Shop for the best mortgage rate

Given the pressures that monthly household budgets are under at present, shopping around for the best mortgage rate becomes ever more important. Many existing or prospective borrowers find it tempting to stay with what is familiar, ie their existing lender or bank. This might prove to be an expensive decision – for example, at the time of writing the best two-year fixed rate at 60% loan-to-value is 5.62%, however there are some lenders offering equivalent rates as high as 6.79%. For first time buyers and existing borrowers alike, it is really important to be aware of your loan-to-value (LTV) ratio. LTV is expressed as a percentage, and is calculated by dividing the amount of borrowing against the value of the property. For example, if a property was worth £400,000 and the borrowing was £300,000 then the LTV would be 75%.

Lenders typically set their interest rates based on LTV bandings ranging from 60% up to 95%. The lowest interest rates are available to borrowers with a lower LTV ratio. This means that a borrower arranging a mortgage with 69.9% borrowing is likely to get a lower interest rate (all else being equal) than a borrower arranging an equivalent mortgage with 70.1% borrowing. A small overpayment at this time could therefore open up a much more attractive set of mortgage interest rates.

Speaking to a mortgage broker who is completely independent of mortgage lenders and who can undertake a comprehensive review of the market, or completing research via an online comparison tool is therefore a vital step when exploring mortgage options, especially in these challenging and volatile times.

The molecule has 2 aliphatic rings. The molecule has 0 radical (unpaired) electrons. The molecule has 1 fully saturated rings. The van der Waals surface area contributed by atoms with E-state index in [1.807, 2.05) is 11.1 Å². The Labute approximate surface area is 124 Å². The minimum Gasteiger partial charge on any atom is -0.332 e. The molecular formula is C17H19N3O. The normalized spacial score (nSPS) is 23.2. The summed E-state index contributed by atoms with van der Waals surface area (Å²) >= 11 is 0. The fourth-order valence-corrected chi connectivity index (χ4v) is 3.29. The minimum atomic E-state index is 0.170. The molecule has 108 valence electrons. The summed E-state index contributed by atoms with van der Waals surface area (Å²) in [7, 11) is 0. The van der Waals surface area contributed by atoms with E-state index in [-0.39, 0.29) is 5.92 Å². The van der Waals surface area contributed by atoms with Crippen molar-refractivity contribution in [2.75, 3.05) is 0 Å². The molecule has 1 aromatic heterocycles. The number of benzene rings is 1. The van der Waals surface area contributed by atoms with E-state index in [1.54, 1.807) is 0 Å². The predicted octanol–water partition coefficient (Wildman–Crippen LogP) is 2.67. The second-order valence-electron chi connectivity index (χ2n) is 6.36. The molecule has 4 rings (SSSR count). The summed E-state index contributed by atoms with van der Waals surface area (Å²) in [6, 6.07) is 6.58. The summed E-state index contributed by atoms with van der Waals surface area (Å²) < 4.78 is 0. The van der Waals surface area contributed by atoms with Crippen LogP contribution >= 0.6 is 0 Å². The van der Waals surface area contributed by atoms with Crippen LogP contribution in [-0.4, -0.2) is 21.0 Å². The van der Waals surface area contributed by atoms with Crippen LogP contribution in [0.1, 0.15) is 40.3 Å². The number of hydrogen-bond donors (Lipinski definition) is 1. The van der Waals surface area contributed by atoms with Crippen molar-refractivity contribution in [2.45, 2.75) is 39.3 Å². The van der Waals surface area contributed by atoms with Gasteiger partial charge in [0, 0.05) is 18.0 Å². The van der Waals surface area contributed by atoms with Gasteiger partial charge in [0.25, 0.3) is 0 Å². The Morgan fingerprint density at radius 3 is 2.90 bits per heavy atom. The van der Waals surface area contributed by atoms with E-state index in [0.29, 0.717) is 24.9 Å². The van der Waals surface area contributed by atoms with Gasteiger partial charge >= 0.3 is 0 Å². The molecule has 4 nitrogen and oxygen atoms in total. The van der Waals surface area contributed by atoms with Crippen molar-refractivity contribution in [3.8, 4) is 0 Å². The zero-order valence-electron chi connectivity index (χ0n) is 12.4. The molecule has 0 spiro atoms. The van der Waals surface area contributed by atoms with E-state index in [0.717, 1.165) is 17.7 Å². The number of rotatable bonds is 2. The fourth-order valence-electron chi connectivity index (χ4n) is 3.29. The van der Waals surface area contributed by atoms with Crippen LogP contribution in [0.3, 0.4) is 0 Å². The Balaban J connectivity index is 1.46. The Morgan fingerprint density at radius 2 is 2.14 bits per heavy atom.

Mortgages and retirement

What options are available for borrowers who are close to retirement? The good news is that there have been many forward strides within this sector in recent years, with product ranges growing in both variety and flexibility, however they are typically more expensive than conventional mortgages. When it comes to interest rates, there are a few options available when choosing a mortgage rate. There are fixed rates which are typically available for periods of 2-10 years, and there are variable rates, which might be set by the lender or be linked to an external source such as the Bank of England base rate. These different types of interest rates all have their own pricing, and as such choosing between these will influence the level of a monthly payment.

Contact us

Our team of mortgage advisers are able to navigate you through these times of uncertainty and help with your mortgage, ensuring it fits with your financial goals.

Predicting what will happen in the future to mortgage rates, house prices and borrowing is a complete unknown, however by considering these steps, this will help you plan for the future. 
Your home may be repossessed if you do not keep up with your repayments on your mortgage.